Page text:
Steve Lackmeyer: Relocation of OCU law school downtown will bring life to neighborhood

The Oklahoman's Steve Lackmeyer took questions from readers in today's OKC Central Live Chat. You can join Steve's Q&A's on Fridays at 10 a.m. and submit your questions about the happenings in and around downtown Oklahoma City.
by Steve Lackmeyer Modified: November 29, 2013 at 2:13 pm •  Published: November 29, 2013
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The Oklahoman's Steve Lackmeyer took questions from readers in today's OKC Central Live Chat. You can join Steve's Q&As on Fridays at 10 a.m. and submit your questions about the happenings in and around downtown Oklahoma City. Read the complete chat transcript here.

OU eluded to the idea of OCU building housing near the new law school. Do you think that would be a possibility next year? Five years?

Yes. I will, actually, be shocked if there isn't at least an announcement of student housing within five years of the new OCU law school opening at the old Central High. I will repeat - the relocation of OCU law school to downtown is far more significant than people may realize. The influx of hundreds of students and faculty will bring quite a bit of life to the neighborhood.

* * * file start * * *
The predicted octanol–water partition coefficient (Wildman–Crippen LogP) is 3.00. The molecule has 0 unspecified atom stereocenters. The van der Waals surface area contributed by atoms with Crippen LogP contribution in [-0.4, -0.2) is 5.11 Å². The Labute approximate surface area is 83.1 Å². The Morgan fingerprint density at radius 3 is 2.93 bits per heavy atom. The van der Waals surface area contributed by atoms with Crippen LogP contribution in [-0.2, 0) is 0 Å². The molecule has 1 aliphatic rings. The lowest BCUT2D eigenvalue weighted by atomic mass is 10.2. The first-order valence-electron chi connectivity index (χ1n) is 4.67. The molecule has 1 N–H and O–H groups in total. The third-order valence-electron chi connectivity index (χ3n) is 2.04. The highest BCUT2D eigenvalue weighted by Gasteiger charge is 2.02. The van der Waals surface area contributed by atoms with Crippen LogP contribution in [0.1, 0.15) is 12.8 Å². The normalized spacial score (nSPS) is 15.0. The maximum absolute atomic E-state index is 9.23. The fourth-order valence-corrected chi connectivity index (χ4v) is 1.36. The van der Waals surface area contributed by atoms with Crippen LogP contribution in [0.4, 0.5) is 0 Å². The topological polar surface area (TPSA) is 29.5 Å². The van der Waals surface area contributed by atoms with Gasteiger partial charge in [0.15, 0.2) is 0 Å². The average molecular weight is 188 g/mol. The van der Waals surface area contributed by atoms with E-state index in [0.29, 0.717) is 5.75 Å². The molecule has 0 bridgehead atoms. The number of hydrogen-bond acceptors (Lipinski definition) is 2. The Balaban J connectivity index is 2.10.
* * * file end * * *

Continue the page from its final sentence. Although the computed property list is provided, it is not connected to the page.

With 21c announcing they are going to be converting the Fred Jones Plant into one of their museum hotels, do you think we will see a reimagining of Classen from the new I-40 to 23rd anytime soon?

One would hope that at the very least it might prompt redevelopment of vacant, neglected buildings like the old Sunshine Cleaners. And certainly there's opportunity to fix up Classen without it being a huge costly task. Imagine some updated lighting and some strategic landscaping and fencing. Such improvements could make a huge difference for the boulevard.

How long until you think we see serious development jump to the west side of Classen?

It's trickier, but not impossible. The real challenge along Classen is between NW 18 and Sheridan Avenue. As I mentioned, properties like Sunshine Cleaners are the big impediment - and opportunity - waiting to be addressed. I'll add to that the old Triples restaurant (originally the home of the famous Herman's Seafood) and a rather sorry looking old Texaco (now a used tire store) make for a less than desirable entryway from Classen to the 16th Street Plaza District.

I suspect that with continued success of the Plaza District, an answer to these two properties will eventually be found. Likewise, the long boarded up old office building at NW 13 was torn down this past year and is set to be redeveloped as the home for Sunbeam. So progress is within sight, but it won't be quick. Perhaps the biggest challenge to the entire area is the future of the current Oklahoma City Public Schools administration. That building is falling apart. Yet if and when the school system finds a new home, they'll sell the current property to the highest bidder, and that's not always a good thing.

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by Steve Lackmeyer
Business Reporter
Steve Lackmeyer is a reporter and columnist who started his career at The Oklahoman in 1990. Since then, he has won numerous awards for his coverage, which included the 1995 bombing of the Alfred P. Murrah Federal Building, the city's Metropolitan...
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